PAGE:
What does ‘wrong side of the tracks’ mean?
The idiom "wrong side of the tracks" refers to a disadvantaged or dangerous area, typically associated with lower socioeconomic status and higher crime rates.
"other side of the tracks" is another idiom that is related to the phrase "wrong side of the tracks." It is often used to contrast with the concept of the wrong side, implying that there is a better or more desirable side to be on. This idiom can be applied in various contexts, such as discussing social class, economic status, or even personal choices. It suggests that there is a divide between two different groups or outcomes, with one being more advantageous than the other.
For example, someone might say, "I grew up on the wrong side of the tracks, but I worked hard to move to the other side and create a better life for myself." In this context, "other side of the tracks" represents a more prosperous or successful position, contrasting with the hardships and challenges of the wrong side. The idiom emphasizes the possibility of overcoming adversity and achieving upward mobility.
"on the wrong side of history" is another idiom that is related to the concept of the wrong side of the tracks. This idiom is often used in discussions about social and political issues, particularly when referring to individuals or groups whose beliefs or actions are considered to be morally or ethically wrong. It suggests that these individuals or groups will ultimately be judged unfavorably by future generations and that their position or actions will be seen as misguided or regressive.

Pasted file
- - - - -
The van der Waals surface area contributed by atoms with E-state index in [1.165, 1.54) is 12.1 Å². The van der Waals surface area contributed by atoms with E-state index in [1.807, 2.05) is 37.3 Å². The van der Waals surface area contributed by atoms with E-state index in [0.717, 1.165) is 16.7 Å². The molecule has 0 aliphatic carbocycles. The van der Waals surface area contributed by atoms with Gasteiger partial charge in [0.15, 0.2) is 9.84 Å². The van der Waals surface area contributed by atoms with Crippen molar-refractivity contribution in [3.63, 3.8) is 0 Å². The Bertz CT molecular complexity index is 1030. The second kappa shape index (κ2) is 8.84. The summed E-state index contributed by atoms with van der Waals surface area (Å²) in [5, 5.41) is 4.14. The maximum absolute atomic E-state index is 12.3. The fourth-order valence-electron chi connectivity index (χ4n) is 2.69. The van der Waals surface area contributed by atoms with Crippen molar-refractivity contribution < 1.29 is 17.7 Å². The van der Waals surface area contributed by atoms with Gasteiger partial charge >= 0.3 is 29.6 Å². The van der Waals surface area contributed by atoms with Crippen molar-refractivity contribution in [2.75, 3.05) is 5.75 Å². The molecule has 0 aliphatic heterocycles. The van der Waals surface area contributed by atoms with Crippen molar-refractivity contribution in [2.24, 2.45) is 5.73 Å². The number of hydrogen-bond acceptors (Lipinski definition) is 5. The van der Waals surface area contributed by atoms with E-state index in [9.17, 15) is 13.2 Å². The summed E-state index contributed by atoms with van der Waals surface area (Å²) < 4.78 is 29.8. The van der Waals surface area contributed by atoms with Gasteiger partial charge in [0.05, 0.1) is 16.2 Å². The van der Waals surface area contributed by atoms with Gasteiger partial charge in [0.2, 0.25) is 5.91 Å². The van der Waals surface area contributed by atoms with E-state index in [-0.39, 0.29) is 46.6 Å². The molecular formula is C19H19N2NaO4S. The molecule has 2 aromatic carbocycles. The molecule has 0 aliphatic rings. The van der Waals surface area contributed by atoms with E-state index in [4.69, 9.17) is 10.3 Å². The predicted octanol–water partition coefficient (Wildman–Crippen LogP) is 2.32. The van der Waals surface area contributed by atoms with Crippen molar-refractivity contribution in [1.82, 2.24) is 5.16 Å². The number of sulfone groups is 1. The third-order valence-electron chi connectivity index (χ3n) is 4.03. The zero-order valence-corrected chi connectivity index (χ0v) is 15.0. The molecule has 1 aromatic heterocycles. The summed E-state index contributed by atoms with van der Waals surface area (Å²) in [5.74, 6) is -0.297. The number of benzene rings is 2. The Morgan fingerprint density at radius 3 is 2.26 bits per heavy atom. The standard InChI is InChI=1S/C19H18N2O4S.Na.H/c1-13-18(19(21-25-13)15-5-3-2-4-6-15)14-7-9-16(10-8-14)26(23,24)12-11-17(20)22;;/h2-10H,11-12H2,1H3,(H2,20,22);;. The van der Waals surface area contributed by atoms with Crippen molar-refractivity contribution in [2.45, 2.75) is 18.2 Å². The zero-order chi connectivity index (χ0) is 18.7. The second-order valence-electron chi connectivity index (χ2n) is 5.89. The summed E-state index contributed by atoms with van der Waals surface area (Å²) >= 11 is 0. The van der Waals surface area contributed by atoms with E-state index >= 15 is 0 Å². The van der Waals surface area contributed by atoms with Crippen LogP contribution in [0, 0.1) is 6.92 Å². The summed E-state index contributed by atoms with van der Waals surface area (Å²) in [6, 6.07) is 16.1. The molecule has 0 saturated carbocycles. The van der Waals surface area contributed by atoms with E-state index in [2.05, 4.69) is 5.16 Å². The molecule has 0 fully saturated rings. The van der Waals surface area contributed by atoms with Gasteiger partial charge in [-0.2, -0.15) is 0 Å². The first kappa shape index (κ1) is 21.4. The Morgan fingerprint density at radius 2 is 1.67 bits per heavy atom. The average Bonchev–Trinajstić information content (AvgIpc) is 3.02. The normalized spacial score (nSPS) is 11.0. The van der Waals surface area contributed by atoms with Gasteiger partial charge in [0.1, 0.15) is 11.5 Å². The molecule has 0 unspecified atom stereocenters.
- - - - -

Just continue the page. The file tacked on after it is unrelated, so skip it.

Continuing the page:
When someone is said to be on the wrong side of history, it implies that their beliefs or actions are out of step with the progressive or enlightened values that are expected to prevail in the future. This idiom recognizes the evolving nature of societal norms and values, highlighting the importance of aligning oneself with the prevailing moral and ethical standards.
For example, someone might say, "Those who oppose equal rights for all are on the wrong side of history. The tide of progress cannot be stopped, and future generations will look back on their stance with dismay." In this context, "wrong side of history" means that opposing equal rights goes against the trajectory of societal progress and will ultimately be viewed as a moral failing.
The idioms "other side of the tracks" and "on the wrong side of history" are related to the concept of the wrong side of the tracks in different ways. "Other side of the tracks" refers to a more desirable or advantageous position, contrasting with the challenges and disadvantages of the wrong side. "On the wrong side of history" refers to beliefs or actions that are considered morally or ethically wrong and are expected to be judged unfavorably by future generations. These idioms highlight the social, economic, and moral divisions that exist in society and emphasize the importance of aligning oneself with progressive values and ideals.
Examples of how the idiom "wrong side of the tracks" can be used in a sentence:
- He grew up on the wrong side of the tracks and had to work hard to overcome the disadvantages.
- The town's wealthiest families lived in the upper-class neighborhood, while the lower-income families were located on the wrong side of the tracks.
- She felt out of place attending the prestigious university as she came from the wrong side of the tracks.